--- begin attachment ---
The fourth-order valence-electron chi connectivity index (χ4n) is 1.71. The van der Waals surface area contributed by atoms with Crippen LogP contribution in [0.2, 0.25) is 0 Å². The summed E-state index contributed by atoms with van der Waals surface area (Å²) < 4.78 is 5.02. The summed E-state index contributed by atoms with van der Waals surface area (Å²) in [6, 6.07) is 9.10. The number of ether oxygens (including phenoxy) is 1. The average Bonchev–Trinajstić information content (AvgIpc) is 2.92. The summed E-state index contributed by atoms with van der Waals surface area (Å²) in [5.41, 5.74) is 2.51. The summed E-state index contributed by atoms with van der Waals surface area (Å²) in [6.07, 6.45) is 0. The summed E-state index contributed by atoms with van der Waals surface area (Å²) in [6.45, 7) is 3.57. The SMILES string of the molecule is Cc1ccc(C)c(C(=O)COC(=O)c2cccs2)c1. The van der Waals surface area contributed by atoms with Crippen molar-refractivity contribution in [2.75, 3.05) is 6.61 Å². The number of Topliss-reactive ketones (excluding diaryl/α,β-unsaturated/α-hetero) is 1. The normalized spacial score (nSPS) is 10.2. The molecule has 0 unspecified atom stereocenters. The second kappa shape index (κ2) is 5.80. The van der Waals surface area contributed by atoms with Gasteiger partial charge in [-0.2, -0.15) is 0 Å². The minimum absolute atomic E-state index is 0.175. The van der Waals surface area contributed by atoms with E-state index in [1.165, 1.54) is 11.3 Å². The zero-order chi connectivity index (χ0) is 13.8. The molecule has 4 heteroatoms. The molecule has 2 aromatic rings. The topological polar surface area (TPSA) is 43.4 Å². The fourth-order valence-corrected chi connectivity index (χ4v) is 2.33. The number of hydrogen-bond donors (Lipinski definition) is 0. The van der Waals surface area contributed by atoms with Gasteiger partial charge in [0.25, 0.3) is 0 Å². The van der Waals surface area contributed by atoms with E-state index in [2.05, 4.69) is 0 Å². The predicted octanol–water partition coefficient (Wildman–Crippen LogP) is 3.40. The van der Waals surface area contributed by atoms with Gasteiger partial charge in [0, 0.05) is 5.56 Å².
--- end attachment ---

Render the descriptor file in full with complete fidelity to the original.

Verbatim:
The fourth-order valence-electron chi connectivity index (χ4n) is 1.71. The van der Waals surface area contributed by atoms with Crippen LogP contribution in [0.2, 0.25) is 0 Å². The summed E-state index contributed by atoms with van der Waals surface area (Å²) < 4.78 is 5.02. The summed E-state index contributed by atoms with van der Waals surface area (Å²) in [6, 6.07) is 9.10. The number of ether oxygens (including phenoxy) is 1. The average Bonchev–Trinajstić information content (AvgIpc) is 2.92. The summed E-state index contributed by atoms with van der Waals surface area (Å²) in [5.41, 5.74) is 2.51. The summed E-state index contributed by atoms with van der Waals surface area (Å²) in [6.07, 6.45) is 0. The summed E-state index contributed by atoms with van der Waals surface area (Å²) in [6.45, 7) is 3.57. The SMILES string of the molecule is Cc1ccc(C)c(C(=O)COC(=O)c2cccs2)c1. The van der Waals surface area contributed by atoms with Crippen molar-refractivity contribution in [2.75, 3.05) is 6.61 Å². The number of Topliss-reactive ketones (excluding diaryl/α,β-unsaturated/α-hetero) is 1. The normalized spacial score (nSPS) is 10.2. The molecule has 0 unspecified atom stereocenters. The second kappa shape index (κ2) is 5.80. The van der Waals surface area contributed by atoms with Gasteiger partial charge in [-0.2, -0.15) is 0 Å². The minimum absolute atomic E-state index is 0.175. The van der Waals surface area contributed by atoms with E-state index in [1.165, 1.54) is 11.3 Å². The zero-order chi connectivity index (χ0) is 13.8. The molecule has 4 heteroatoms. The molecule has 2 aromatic rings. The topological polar surface area (TPSA) is 43.4 Å². The fourth-order valence-corrected chi connectivity index (χ4v) is 2.33. The number of hydrogen-bond donors (Lipinski definition) is 0. The van der Waals surface area contributed by atoms with Gasteiger partial charge in [0.25, 0.3) is 0 Å². The van der Waals surface area contributed by atoms with E-state index in [2.05, 4.69) is 0 Å². The predicted octanol–water partition coefficient (Wildman–Crippen LogP) is 3.40. The van der Waals surface area contributed by atoms with Gasteiger partial charge in [0, 0.05) is 5.56 Å².